- Mindful music – I have started to play ambient music in the classroom whilst students are completing a large task in which focus is paramount, there is an article here that talks about mood changing music but I cannot recommend enough Marconi Union – Weightless (a song created to reduce anxiety levels) or Music for Airports by Brian Eno.
All comments and feedback welcome.
In such a stressful time as these coming months are for both students and teachers alike, it can be easy for students to widen their focus of revision and spread themselves too thinly when really a more targeted focus might reap more fruitful rewards.
One way in which I’ve supported year 11 students in my department this year is by creating a PLC matrix to track assessment against specific topics in the scheme of work (please see a picture below).
The above matrix is for assessment of the reading skill by topic from the AQA SoW. The theory behind is that for each topic there is a test that the student sits (I have created these on Alfiesoft, but you could use Exampro or create your own). They then put their score into the cell in the column below the topic assessed and in the row in line with their name (as a percentage). I have put a conditional equation in each cell so that the score is accompanied by a red, amber or green colour fill depending on the score (I have set mine to 0-33% = red, 34-74% = amber and 75-100% and you can see how to do this here).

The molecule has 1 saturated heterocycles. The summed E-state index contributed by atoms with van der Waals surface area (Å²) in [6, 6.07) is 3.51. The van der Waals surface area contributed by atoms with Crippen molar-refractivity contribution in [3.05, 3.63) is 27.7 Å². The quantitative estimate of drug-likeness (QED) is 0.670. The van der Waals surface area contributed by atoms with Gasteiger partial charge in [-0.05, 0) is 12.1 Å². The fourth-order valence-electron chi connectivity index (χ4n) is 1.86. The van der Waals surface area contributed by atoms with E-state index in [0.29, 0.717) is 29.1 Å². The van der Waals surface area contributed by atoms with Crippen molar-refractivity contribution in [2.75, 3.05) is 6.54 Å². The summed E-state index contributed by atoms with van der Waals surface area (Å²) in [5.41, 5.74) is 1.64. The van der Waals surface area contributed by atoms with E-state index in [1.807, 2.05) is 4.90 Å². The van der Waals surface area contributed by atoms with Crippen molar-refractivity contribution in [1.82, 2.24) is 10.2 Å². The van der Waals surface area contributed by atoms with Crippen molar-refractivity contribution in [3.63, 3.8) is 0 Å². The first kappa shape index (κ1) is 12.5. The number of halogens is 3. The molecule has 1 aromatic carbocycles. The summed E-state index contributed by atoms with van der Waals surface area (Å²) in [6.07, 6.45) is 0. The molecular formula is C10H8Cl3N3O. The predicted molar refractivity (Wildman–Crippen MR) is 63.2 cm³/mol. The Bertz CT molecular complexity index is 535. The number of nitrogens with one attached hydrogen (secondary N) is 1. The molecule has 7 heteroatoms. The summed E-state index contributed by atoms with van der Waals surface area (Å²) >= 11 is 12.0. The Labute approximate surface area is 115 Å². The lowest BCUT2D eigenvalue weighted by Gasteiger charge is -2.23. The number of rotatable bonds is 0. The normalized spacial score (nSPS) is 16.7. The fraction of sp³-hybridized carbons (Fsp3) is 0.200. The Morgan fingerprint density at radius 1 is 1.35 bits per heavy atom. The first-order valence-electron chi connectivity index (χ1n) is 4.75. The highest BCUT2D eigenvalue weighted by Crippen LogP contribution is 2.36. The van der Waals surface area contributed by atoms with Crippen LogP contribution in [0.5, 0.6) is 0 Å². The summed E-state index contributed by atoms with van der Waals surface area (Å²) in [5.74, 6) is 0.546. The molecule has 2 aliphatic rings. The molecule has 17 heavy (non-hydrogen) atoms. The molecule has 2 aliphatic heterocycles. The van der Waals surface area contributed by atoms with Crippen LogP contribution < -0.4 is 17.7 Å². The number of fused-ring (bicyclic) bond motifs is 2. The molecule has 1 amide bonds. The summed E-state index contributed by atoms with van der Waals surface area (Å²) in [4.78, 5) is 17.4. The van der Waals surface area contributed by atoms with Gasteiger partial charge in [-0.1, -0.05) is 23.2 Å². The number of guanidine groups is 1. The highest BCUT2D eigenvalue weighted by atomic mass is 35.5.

I have then created higher and foundation tests based on the GCSE AQA topics from the Spanish SoW by using the online test software Alfiesoft and have put the links on our VLE (see below).
The students can then independently click the links on the page, take the tests and input their scores onto the PLC matrix.
The beauty of the format is that students can look along their row to see which topics need to be target but also teachers can look vertically down each column to see which topics need to be retaught to the class as a matter of priority.
I have uploaded a blank matrix below with the conditional formatting already carried out so please feel free to use, loose or abuse.